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author = "James, {Robert S.} and Dawn Scott and Richard Yarnell and Andrew Overall",
note = "This is the peer reviewed version of the following article: James, R. S., Scott, D. M., Yarnell, R. W. and Overall, A. D. J. (2016), Food availability and population structure: How do clumped and abundant sources of carrion affect the genetic diversity of the black-backed jackal?. Journal of Zoology., which has been published in final form at doi: 10.1111/jzo.12407. This article may be used for non-commercial purposes in accordance with Wiley Terms and Conditions for Self-Archiving.",
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language = "English",
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Food availability and population structure: How do clumped and abundant sources of carrion affect the genetic diversity of the black-backed jackal? / James, Robert S.; Scott, Dawn; Yarnell, Richard; Overall, Andrew.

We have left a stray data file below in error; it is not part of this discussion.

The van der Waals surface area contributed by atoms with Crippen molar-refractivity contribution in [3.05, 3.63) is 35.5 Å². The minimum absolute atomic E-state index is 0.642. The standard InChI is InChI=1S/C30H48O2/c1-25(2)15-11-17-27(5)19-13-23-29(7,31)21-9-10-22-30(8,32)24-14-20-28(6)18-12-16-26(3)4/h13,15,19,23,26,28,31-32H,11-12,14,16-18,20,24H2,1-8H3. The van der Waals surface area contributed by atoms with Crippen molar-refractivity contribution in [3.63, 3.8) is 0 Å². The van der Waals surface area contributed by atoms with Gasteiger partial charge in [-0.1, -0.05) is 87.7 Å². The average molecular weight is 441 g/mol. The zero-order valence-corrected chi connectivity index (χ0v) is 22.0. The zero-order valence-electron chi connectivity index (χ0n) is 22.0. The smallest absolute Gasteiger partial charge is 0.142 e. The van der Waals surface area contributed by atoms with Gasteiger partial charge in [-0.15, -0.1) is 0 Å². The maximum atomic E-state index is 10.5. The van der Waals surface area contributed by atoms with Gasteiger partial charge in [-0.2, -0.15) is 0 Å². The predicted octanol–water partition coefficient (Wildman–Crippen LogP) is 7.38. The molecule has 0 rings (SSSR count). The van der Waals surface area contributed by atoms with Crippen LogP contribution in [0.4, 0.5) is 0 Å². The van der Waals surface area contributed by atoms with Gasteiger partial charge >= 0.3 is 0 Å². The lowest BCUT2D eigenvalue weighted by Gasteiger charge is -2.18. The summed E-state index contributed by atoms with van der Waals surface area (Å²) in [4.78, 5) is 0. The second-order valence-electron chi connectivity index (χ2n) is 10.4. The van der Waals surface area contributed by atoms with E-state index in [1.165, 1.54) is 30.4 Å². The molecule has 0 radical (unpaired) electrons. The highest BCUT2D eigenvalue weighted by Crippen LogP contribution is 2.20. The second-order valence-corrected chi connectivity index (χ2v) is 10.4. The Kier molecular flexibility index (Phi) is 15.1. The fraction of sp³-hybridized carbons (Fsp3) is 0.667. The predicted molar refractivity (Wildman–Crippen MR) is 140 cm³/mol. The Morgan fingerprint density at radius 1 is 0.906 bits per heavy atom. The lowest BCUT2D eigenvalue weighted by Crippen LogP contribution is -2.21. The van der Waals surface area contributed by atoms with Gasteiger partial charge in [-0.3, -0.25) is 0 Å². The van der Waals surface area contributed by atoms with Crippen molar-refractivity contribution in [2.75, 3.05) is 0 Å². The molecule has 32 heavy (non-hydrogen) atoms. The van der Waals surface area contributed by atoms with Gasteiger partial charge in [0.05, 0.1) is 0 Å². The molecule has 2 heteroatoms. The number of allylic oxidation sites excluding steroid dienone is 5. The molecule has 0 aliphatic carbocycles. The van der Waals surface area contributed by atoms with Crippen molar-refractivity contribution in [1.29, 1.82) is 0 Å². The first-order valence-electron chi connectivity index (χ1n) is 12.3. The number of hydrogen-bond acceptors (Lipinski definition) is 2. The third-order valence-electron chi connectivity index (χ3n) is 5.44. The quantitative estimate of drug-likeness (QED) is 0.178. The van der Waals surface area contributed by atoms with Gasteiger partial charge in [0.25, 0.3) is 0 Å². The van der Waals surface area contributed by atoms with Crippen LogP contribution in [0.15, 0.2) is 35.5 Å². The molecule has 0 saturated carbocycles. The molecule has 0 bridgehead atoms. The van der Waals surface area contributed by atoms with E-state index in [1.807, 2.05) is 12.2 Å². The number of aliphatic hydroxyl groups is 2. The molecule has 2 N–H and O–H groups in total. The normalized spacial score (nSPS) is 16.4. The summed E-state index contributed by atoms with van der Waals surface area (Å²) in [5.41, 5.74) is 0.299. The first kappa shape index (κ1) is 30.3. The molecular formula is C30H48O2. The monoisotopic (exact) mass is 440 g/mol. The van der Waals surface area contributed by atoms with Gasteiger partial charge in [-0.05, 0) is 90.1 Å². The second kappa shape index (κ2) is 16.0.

In: Journal of Zoology, 28.10.2016.

Research output: Contribution to journalArticleResearchpeer-review

TY - JOUR

T1 - Food availability and population structure: How do clumped and abundant sources of carrion affect the genetic diversity of the black-backed jackal?

AU - James, Robert S.

AU - Scott, Dawn

AU - Yarnell, Richard

AU - Overall, Andrew

N1 - This is the peer reviewed version of the following article: James, R. S., Scott, D. M., Yarnell, R. W. and Overall, A. D. J. (2016), Food availability and population structure: How do clumped and abundant sources of carrion affect the genetic diversity of the black-backed jackal?. Journal of Zoology., which has been published in final form at doi: 10.1111/jzo.12407. This article may be used for non-commercial purposes in accordance with Wiley Terms and Conditions for Self-Archiving.

PY - 2016/10/28

Y1 - 2016/10/28